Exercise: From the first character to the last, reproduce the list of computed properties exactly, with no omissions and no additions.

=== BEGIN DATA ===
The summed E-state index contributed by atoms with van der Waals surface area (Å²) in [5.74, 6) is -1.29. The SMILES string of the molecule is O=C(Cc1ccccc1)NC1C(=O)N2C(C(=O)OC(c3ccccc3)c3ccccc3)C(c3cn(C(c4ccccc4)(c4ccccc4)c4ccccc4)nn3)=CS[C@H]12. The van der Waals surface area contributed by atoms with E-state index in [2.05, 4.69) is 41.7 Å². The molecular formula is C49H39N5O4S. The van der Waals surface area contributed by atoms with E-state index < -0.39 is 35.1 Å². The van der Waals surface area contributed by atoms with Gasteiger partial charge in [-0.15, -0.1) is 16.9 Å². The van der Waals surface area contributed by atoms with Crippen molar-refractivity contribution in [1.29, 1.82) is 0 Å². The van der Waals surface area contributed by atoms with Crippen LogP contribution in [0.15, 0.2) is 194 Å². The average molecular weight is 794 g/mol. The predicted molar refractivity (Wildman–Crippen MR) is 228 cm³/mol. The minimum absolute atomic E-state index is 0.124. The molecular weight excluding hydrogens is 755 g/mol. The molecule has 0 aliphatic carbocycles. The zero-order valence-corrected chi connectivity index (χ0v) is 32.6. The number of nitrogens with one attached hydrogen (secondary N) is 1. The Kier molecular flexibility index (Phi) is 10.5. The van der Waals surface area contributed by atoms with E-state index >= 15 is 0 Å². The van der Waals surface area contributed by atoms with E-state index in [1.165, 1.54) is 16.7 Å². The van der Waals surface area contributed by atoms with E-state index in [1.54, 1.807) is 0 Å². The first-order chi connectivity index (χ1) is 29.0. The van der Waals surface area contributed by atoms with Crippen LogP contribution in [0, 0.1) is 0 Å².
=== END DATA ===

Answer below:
The summed E-state index contributed by atoms with van der Waals surface area (Å²) in [5.74, 6) is -1.29. The SMILES string of the molecule is O=C(Cc1ccccc1)NC1C(=O)N2C(C(=O)OC(c3ccccc3)c3ccccc3)C(c3cn(C(c4ccccc4)(c4ccccc4)c4ccccc4)nn3)=CS[C@H]12. The van der Waals surface area contributed by atoms with E-state index in [2.05, 4.69) is 41.7 Å². The molecular formula is C49H39N5O4S. The van der Waals surface area contributed by atoms with E-state index < -0.39 is 35.1 Å². The van der Waals surface area contributed by atoms with Gasteiger partial charge in [-0.15, -0.1) is 16.9 Å². The van der Waals surface area contributed by atoms with Crippen molar-refractivity contribution in [1.29, 1.82) is 0 Å². The van der Waals surface area contributed by atoms with Crippen LogP contribution in [0.15, 0.2) is 194 Å². The average molecular weight is 794 g/mol. The predicted molar refractivity (Wildman–Crippen MR) is 228 cm³/mol. The minimum absolute atomic E-state index is 0.124. The molecular weight excluding hydrogens is 755 g/mol. The molecule has 0 aliphatic carbocycles. The zero-order valence-corrected chi connectivity index (χ0v) is 32.6. The number of nitrogens with one attached hydrogen (secondary N) is 1. The Kier molecular flexibility index (Phi) is 10.5. The van der Waals surface area contributed by atoms with E-state index >= 15 is 0 Å². The van der Waals surface area contributed by atoms with E-state index in [1.165, 1.54) is 16.7 Å². The van der Waals surface area contributed by atoms with E-state index in [1.54, 1.807) is 0 Å². The first-order chi connectivity index (χ1) is 29.0. The van der Waals surface area contributed by atoms with Crippen LogP contribution in [0, 0.1) is 0 Å².